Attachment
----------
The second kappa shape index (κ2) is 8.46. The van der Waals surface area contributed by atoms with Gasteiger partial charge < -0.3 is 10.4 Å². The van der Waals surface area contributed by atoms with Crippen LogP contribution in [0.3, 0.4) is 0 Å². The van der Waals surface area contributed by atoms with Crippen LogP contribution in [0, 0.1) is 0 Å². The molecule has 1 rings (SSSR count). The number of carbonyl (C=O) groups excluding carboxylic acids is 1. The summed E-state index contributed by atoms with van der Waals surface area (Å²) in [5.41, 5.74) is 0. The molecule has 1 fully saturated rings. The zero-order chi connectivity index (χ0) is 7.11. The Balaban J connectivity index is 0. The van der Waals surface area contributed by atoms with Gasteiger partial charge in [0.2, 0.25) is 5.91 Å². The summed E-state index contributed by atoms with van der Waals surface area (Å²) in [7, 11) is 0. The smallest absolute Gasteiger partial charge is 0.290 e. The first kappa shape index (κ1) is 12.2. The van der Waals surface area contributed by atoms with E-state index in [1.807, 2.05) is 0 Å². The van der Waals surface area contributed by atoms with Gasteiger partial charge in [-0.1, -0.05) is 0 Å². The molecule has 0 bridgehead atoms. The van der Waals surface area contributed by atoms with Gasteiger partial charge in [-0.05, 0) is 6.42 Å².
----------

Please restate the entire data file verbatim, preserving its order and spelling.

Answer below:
The second kappa shape index (κ2) is 8.46. The van der Waals surface area contributed by atoms with Gasteiger partial charge < -0.3 is 10.4 Å². The van der Waals surface area contributed by atoms with Crippen LogP contribution in [0.3, 0.4) is 0 Å². The van der Waals surface area contributed by atoms with Crippen LogP contribution in [0, 0.1) is 0 Å². The molecule has 1 rings (SSSR count). The number of carbonyl (C=O) groups excluding carboxylic acids is 1. The summed E-state index contributed by atoms with van der Waals surface area (Å²) in [5.41, 5.74) is 0. The molecule has 1 fully saturated rings. The zero-order chi connectivity index (χ0) is 7.11. The Balaban J connectivity index is 0. The van der Waals surface area contributed by atoms with Gasteiger partial charge in [0.2, 0.25) is 5.91 Å². The summed E-state index contributed by atoms with van der Waals surface area (Å²) in [7, 11) is 0. The smallest absolute Gasteiger partial charge is 0.290 e. The first kappa shape index (κ1) is 12.2. The van der Waals surface area contributed by atoms with E-state index in [1.807, 2.05) is 0 Å². The van der Waals surface area contributed by atoms with Gasteiger partial charge in [-0.1, -0.05) is 0 Å². The molecule has 0 bridgehead atoms. The van der Waals surface area contributed by atoms with Gasteiger partial charge in [-0.05, 0) is 6.42 Å².